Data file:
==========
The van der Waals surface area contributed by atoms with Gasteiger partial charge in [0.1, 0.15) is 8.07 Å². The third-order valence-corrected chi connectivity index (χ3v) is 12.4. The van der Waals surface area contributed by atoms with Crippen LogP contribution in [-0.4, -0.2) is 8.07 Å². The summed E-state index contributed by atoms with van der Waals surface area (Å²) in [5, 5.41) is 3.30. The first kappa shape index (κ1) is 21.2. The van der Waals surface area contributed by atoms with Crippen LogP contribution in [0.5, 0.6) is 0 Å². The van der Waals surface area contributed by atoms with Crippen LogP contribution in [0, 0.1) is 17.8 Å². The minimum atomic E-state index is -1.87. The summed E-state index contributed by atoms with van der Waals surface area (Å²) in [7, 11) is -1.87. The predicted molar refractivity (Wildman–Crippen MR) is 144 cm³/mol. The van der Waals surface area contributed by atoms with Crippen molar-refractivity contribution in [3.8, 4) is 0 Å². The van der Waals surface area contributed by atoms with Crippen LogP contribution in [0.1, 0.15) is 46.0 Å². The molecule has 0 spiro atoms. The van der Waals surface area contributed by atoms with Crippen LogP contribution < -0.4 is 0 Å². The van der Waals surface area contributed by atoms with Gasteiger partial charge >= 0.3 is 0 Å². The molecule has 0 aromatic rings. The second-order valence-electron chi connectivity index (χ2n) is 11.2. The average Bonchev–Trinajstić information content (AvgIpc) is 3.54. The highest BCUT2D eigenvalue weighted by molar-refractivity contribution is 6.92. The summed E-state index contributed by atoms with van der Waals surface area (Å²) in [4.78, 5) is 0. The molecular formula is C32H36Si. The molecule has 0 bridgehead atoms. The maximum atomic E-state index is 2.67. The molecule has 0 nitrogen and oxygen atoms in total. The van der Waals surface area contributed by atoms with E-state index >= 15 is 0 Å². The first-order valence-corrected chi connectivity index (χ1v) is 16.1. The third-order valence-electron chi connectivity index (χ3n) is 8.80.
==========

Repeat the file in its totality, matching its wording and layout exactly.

The van der Waals surface area contributed by atoms with Gasteiger partial charge in [0.1, 0.15) is 8.07 Å². The third-order valence-corrected chi connectivity index (χ3v) is 12.4. The van der Waals surface area contributed by atoms with Crippen LogP contribution in [-0.4, -0.2) is 8.07 Å². The summed E-state index contributed by atoms with van der Waals surface area (Å²) in [5, 5.41) is 3.30. The first kappa shape index (κ1) is 21.2. The van der Waals surface area contributed by atoms with Crippen LogP contribution in [0.5, 0.6) is 0 Å². The van der Waals surface area contributed by atoms with Crippen LogP contribution in [0, 0.1) is 17.8 Å². The minimum atomic E-state index is -1.87. The summed E-state index contributed by atoms with van der Waals surface area (Å²) in [7, 11) is -1.87. The predicted molar refractivity (Wildman–Crippen MR) is 144 cm³/mol. The van der Waals surface area contributed by atoms with Crippen molar-refractivity contribution in [3.8, 4) is 0 Å². The van der Waals surface area contributed by atoms with Crippen LogP contribution in [0.1, 0.15) is 46.0 Å². The molecule has 0 spiro atoms. The van der Waals surface area contributed by atoms with Crippen LogP contribution < -0.4 is 0 Å². The van der Waals surface area contributed by atoms with Gasteiger partial charge >= 0.3 is 0 Å². The molecule has 0 aromatic rings. The second-order valence-electron chi connectivity index (χ2n) is 11.2. The average Bonchev–Trinajstić information content (AvgIpc) is 3.54. The highest BCUT2D eigenvalue weighted by molar-refractivity contribution is 6.92. The summed E-state index contributed by atoms with van der Waals surface area (Å²) in [4.78, 5) is 0. The molecular formula is C32H36Si. The molecule has 0 bridgehead atoms. The maximum atomic E-state index is 2.67. The molecule has 0 nitrogen and oxygen atoms in total. The van der Waals surface area contributed by atoms with E-state index >= 15 is 0 Å². The first-order valence-corrected chi connectivity index (χ1v) is 16.1. The third-order valence-electron chi connectivity index (χ3n) is 8.80.